Government consumption. The level of consumption by a government is a proxy for the size of the government sector in an economy. A high or rising level may indicate a non-productive use of the resources of an economy and so signal a potential problem for sustaining the level of economic growth.
External stress relates to the imbalances in the sectors of an economy which are involved in foreign trade and investment. The stress may originate in the following:
International reserves. This is an indicator of a country's liquidity; a low level indicates that the country is ill-prepared to service the foreign exchange needs of the economy. An illiquid country is most likely to run into problems when the flow of capital reverses; it will also find it difficult to defend its exchange rate. Speculators being aware of this could exert pressure, leading to a sharp correction and a crisis.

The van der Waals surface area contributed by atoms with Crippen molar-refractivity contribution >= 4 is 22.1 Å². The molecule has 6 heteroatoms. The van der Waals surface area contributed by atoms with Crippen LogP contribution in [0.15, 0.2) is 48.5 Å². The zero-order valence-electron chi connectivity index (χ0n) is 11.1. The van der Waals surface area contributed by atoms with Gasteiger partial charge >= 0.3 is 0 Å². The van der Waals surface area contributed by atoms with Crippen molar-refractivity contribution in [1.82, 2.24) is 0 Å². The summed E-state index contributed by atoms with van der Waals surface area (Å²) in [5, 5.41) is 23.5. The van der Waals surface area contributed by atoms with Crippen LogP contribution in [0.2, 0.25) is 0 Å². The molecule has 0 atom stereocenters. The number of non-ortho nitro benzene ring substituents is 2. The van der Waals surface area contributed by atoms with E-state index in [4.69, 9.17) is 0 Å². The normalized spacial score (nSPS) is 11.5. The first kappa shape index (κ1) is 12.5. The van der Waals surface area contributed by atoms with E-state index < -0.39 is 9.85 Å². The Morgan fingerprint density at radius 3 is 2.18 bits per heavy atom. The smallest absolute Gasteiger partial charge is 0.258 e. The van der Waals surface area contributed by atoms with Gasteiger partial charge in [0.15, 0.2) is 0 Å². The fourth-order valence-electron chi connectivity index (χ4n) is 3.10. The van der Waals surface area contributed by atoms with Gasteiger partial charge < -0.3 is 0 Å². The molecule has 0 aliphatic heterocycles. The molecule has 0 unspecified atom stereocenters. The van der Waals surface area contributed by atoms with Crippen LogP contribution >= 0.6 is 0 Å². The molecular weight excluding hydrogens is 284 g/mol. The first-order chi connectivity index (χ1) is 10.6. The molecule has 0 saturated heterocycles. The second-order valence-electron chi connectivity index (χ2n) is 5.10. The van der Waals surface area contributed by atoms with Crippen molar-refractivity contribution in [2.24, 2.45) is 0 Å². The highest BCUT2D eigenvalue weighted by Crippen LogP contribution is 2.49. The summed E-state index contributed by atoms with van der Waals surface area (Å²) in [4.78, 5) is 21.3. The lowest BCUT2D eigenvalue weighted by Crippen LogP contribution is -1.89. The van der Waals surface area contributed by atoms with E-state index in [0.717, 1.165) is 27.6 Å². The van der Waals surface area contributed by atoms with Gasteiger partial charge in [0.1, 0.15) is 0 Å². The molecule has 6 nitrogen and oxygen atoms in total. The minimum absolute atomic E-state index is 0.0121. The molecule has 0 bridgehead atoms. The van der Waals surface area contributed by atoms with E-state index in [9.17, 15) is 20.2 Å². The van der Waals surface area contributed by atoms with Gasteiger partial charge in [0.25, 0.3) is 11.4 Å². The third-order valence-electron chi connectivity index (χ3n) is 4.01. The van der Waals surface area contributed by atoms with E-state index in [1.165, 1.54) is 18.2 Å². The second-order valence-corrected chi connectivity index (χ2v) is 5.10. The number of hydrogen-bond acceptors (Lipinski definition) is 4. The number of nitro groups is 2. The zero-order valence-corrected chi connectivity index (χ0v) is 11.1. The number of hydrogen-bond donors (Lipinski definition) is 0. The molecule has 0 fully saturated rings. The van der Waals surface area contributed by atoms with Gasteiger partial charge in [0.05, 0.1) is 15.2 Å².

Foreign investment. The composition of investment, whether long-term (FDI) or short-term (portfolio), is important in assessing financial stability. Short-term capital flows are often referred to as "hot money". A country with foreign investment dominated by these flows is very much hostage to changes in investor sentiments. Contagion effects are more serious for countries with this type of flows. There are also trade-offs involved in attracting portfolio flows; they are usually determined by differential interest rates. An emerging economy can attract portfolio investment through high interest rates, but these imply a greater cost of financing investment from domestic sources and may crowd out domestic investment flows.